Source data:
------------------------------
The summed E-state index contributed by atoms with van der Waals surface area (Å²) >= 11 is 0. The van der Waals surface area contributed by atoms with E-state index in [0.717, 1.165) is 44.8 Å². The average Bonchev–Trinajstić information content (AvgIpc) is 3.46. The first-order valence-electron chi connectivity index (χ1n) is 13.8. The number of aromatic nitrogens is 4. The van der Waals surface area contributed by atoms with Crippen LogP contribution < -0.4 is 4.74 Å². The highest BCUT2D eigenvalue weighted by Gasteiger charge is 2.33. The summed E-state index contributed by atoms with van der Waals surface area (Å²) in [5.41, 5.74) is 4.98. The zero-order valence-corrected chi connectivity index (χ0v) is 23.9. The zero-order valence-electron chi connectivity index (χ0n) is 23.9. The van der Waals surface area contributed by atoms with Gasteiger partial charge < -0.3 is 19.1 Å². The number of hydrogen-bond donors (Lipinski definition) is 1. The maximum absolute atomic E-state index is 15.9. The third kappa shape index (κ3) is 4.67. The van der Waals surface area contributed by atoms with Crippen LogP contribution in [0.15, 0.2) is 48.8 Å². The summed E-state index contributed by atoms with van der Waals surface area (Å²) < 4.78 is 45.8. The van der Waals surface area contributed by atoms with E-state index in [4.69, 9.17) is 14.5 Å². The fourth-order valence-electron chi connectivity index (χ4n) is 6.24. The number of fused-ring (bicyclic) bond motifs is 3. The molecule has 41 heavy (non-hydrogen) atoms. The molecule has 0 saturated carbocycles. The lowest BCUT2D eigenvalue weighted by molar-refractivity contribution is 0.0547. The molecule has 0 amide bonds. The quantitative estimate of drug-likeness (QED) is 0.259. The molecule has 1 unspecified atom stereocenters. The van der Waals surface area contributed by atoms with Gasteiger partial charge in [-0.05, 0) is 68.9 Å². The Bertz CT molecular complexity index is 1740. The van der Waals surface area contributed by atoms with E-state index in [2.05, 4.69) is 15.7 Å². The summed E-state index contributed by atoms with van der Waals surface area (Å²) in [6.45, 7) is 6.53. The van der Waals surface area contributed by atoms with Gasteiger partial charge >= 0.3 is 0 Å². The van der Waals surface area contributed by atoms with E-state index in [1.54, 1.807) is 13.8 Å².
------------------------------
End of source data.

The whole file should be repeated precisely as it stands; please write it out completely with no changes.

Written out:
The summed E-state index contributed by atoms with van der Waals surface area (Å²) >= 11 is 0. The van der Waals surface area contributed by atoms with E-state index in [0.717, 1.165) is 44.8 Å². The average Bonchev–Trinajstić information content (AvgIpc) is 3.46. The first-order valence-electron chi connectivity index (χ1n) is 13.8. The number of aromatic nitrogens is 4. The van der Waals surface area contributed by atoms with Crippen LogP contribution < -0.4 is 4.74 Å². The highest BCUT2D eigenvalue weighted by Gasteiger charge is 2.33. The summed E-state index contributed by atoms with van der Waals surface area (Å²) in [5.41, 5.74) is 4.98. The zero-order valence-corrected chi connectivity index (χ0v) is 23.9. The zero-order valence-electron chi connectivity index (χ0n) is 23.9. The van der Waals surface area contributed by atoms with Gasteiger partial charge < -0.3 is 19.1 Å². The number of hydrogen-bond donors (Lipinski definition) is 1. The maximum absolute atomic E-state index is 15.9. The third kappa shape index (κ3) is 4.67. The van der Waals surface area contributed by atoms with Crippen LogP contribution in [0.15, 0.2) is 48.8 Å². The summed E-state index contributed by atoms with van der Waals surface area (Å²) < 4.78 is 45.8. The van der Waals surface area contributed by atoms with E-state index in [4.69, 9.17) is 14.5 Å². The fourth-order valence-electron chi connectivity index (χ4n) is 6.24. The number of fused-ring (bicyclic) bond motifs is 3. The molecule has 41 heavy (non-hydrogen) atoms. The molecule has 0 saturated carbocycles. The lowest BCUT2D eigenvalue weighted by molar-refractivity contribution is 0.0547. The molecule has 0 amide bonds. The quantitative estimate of drug-likeness (QED) is 0.259. The molecule has 1 unspecified atom stereocenters. The van der Waals surface area contributed by atoms with Gasteiger partial charge in [-0.05, 0) is 68.9 Å². The Bertz CT molecular complexity index is 1740. The van der Waals surface area contributed by atoms with E-state index in [2.05, 4.69) is 15.7 Å². The summed E-state index contributed by atoms with van der Waals surface area (Å²) in [6.45, 7) is 6.53. The van der Waals surface area contributed by atoms with Gasteiger partial charge >= 0.3 is 0 Å². The van der Waals surface area contributed by atoms with E-state index in [1.54, 1.807) is 13.8 Å².